"We bought a core base of restaurants and a strong concept. We knew when we bought it we would have to close a bunch of poor locations, mainly mall units," he says. "Starting next year, we'll open one or two a year in special locations. We're looking for very high tourism and convention traffic - locations that provide you with new customers every day, because it's not the kind of place you're going to go every week or two. That's why malls don't work."
Slight changes were also executed in the Rainforest menu. Kathy Ruiz, Landry's corporate chef since 1994, replaced half the menu and tweaked the presentation of the other half. She added more appetizers, salads and of course, seafood to the mix. Fertitta says, "There's better variety, and we raised the food level. It caters to the masses, and we've received great feedback on it."
The Man Behind the Plan Was Tilman Fertitta born to be a seafood restaurant entrepreneur? Maybe. He grew up peeling shrimp at his father's surfside eatery in Galveston, Texas. Later, he showed entrepreneurial tendencies of his own, opening his own sales and marketing business while attending The University of Houston.
After college, Fertitta enjoyed a successful stint as a residential and retail real estate developer. As happened to many of his peers, things went south for Fertitta in the mid-1980s when the Texas oil boom turned into a bust, and Fertitta was saddled with $10 million in debt. Not one to throw in the towel - and in a move that didn't come as much surprise, given his restaurant pedigree - Fertitta secured $1 million in promissory notes and used the remainder of his cash reserves to buy controlling stakes in the original Landry's restaurant and the more upscale Willie G's Seafood & Steak House concept.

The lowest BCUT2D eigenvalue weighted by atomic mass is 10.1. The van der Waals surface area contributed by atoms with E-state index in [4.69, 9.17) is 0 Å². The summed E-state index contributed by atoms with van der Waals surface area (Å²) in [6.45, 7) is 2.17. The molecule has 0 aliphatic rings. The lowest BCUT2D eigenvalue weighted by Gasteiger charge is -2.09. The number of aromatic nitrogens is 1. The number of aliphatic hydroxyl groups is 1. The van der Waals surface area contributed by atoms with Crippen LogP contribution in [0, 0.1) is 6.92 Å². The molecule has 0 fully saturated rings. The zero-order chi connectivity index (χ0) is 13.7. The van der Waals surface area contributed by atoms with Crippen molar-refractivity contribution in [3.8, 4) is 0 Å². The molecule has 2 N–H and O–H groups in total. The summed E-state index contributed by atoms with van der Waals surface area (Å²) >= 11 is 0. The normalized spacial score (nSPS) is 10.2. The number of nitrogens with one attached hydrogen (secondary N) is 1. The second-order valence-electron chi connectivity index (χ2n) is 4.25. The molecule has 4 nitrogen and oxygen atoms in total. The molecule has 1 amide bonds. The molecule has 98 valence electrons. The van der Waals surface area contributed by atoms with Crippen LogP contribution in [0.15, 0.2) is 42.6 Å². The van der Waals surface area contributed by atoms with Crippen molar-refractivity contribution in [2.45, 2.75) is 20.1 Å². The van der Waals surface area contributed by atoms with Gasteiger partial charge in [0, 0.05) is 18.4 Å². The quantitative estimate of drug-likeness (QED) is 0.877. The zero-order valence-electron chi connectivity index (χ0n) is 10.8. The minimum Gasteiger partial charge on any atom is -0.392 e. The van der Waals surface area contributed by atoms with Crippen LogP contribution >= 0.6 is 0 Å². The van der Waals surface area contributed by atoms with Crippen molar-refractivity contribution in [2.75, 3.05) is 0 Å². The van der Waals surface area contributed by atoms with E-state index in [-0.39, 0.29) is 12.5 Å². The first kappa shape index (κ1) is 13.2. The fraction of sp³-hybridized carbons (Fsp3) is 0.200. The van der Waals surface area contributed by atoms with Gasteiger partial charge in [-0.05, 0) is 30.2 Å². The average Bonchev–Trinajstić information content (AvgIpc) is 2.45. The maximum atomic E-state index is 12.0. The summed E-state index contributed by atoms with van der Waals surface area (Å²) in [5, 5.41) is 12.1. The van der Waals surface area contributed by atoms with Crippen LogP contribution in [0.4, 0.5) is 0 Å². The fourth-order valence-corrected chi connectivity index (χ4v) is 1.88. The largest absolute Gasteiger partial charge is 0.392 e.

By 1988 he knew he wanted to grow this new business and bought out those restaurant's original owners. As the success of those restaurants gave birth to more ambitious plans for Fertitta, he began looking for faltering independents with good waterfront locations in which he could expand his Landry's chain. With Red Lobster the only major national seafood player at the time, the U.S. market, Fertitta intuited, was ready for another seafood chain. As he crafted his place in the market, he decided that his outlets, however, would have the differentiating "Gulf-flavored" angle and feature a "casual, festive atmosphere" and plenty of family-friendliness.
His concepts' laid-back approach has reaped rich rewards for Fertitta, as it has for his casual dining contemporaries - the other pioneers of this segment who saw casual dining for the gold mine it has become. If you were looking for growth, Fertitta mused back in the mid-'80s, forget trendy, upscale vehicles. Provide high quality food that's fresh and tasty - if not terribly inventive or complex - and do it at an affordable price, and you'll find the critical mass to build yourself a fine little empire. Though he's continually rebuffed the "chain" label, preferring to think of Landry's as a group of operations that felt more like casual independents, Fertitta is fond of saying that it's all about feeding the masses, not the classes. Within five years, Fertitta was operating 11 restaurants (mostly under the Landry's brand) in locations throughout the Lone Star State, including Houston, San Antonio, Corpus Christi, Austin and Dallas.